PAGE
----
Whereas the electricity that powers our computers comes from the flow of electrons through a conductor and “hates” water, the electricity that runs our bodies is designed for a wet environment and uses pumped ions to help convey differing messages to our command center.
In this environment mere electrons are of little use because they would be easily dispersed. What is needed is something bigger. And as I eluded to in my opening an ion or ions will fit the bill. Well there just happen to be two atoms well suited for ionization- two atoms with 1 outer valence electron.
If we take a look at the Periodic Table
, and also a look at the electron shell
arrangement (note the sodium diagram on the right and also thepotassium arrangement
, we see these atoms are perfect fits for the job of positive ions (as both have only one outer valence electron).
Now we have the ions but we need a way for them to get into and out of the cell-> Ion Channels
Ion channels are proteins that line holes in the plasma membrane. They can open on demand to let ions in and out of the cell. They allow nerve impulses to travel, cause your heart to beat, and allow your muscles to contract. In many cells, channels and another kind of protein called a pump together maintain a relatively constant negative charge within your cells. This net negative charge, or membrane potential, affects the entry and exit of a variety of materials. page 15 of Bioinformatics, Genomics, and Proteomics: Getting the Big Picture
10 million to 100 million per second!
The importance of these precise structures and hence functioning of protein machines like these channels cannot be understated. Potassium channels, like other channels that pass other ions from one side of the cell membrane to the other, have a particular architecture that allows them to open and close upon command. We now know that intricately designed and mechanically fine-tuned ion channels determine the rhythm and allow an electrical impulse initiated when we stub our toe to be transmitted to the brain.- Ibid page 19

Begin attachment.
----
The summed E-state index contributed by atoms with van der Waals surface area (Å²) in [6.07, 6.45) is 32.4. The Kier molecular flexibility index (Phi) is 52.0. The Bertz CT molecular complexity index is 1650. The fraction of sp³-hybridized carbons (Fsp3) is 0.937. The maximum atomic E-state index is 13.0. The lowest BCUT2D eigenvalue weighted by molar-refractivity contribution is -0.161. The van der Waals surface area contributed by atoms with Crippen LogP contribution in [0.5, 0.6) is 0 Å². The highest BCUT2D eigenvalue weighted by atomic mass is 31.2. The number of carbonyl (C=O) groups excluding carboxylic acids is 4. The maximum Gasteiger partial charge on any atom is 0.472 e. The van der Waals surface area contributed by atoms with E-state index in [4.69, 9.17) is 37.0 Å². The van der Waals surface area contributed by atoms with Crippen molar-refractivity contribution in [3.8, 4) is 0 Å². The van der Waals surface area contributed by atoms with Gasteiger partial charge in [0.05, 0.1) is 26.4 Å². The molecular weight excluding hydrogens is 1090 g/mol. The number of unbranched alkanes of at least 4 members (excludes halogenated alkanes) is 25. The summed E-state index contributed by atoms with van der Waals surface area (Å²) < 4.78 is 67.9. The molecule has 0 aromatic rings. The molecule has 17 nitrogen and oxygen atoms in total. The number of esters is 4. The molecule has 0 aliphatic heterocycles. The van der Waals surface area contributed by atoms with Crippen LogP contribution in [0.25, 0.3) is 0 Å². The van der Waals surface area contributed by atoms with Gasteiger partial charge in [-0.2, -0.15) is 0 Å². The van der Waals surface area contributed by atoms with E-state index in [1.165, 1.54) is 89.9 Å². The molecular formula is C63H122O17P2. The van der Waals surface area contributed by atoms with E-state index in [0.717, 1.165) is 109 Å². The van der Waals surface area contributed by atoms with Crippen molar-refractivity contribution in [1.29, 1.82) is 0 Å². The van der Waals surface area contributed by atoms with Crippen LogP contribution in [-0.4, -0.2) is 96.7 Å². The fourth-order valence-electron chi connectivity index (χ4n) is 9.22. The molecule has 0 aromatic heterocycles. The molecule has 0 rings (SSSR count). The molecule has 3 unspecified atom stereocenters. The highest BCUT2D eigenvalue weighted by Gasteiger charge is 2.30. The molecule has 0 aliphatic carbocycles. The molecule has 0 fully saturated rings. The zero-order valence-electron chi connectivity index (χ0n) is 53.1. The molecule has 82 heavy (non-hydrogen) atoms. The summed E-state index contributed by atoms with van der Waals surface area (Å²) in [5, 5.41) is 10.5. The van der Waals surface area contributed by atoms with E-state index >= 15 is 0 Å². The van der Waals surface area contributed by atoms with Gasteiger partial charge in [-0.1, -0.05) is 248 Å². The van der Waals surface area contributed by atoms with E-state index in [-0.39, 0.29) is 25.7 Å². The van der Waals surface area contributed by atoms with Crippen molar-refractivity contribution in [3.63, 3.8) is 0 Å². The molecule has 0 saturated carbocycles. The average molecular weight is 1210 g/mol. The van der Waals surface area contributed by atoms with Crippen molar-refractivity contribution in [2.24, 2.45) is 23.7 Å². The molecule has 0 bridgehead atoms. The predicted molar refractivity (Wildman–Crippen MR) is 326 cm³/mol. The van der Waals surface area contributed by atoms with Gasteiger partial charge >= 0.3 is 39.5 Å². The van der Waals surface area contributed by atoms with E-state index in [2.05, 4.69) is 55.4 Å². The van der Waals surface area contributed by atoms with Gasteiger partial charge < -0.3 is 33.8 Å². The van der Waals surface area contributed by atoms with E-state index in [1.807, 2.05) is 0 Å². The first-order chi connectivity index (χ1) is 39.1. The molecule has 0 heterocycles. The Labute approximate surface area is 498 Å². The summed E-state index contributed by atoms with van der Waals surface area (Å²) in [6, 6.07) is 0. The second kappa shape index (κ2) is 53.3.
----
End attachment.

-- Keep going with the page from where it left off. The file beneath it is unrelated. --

However even these, in comparison to electrons, huge ions also get lost in the wet environment. So what is needed are pumps along the way to pump ions in and also out. In the case of our nerve cells, ions go in to start the signal and are pumped out to reset that part of the system so it is ready for the next (or continuing) sensation. See nerve cell
(Some venoms and poisons effect these pumps (stop them from working) thereby shutting down the nervous system of the inflicted- ie paralysis sets in.)
However our nerves to not touch each other as wires do in an electrical system to make a circuit. Neurons have functional connections called synapses. These can connect neuron to neuron or other types of cells (for example muscle). Between the synapse and the next cell is a gap- the synaptic cleft.
This gap is too large for even ions to traverse. So to make the connection- to send the signal from one cell to the next, neurotransmitters
are sent. These flow in one direction. And once the neurotransmitters reach their destination, that cell responds accordingly, and all the neurotransmitters are dismantled and shuttled back to the transmitting site to be refabbed and ready for the next signal. (some do linger a bit longer and then disperse)
This is key because if the neurotransmitters stay docked the receiving cell would remain locked in that sensation. And if any unused neurotransmitters- the synaptic cleft is basically flooded to ensure signal transmission- remain they will just fill in the docking site when the first arrivals are gone. IOW the receiving cell will be locked in that past sensation.
And there are different types of neurotransmitters
for different sensations and purposes.
How is this evidence for ID?
The nervous system exhibits planning- it takes planning to get the right ions, ion channels, pumps and neurotransmitters.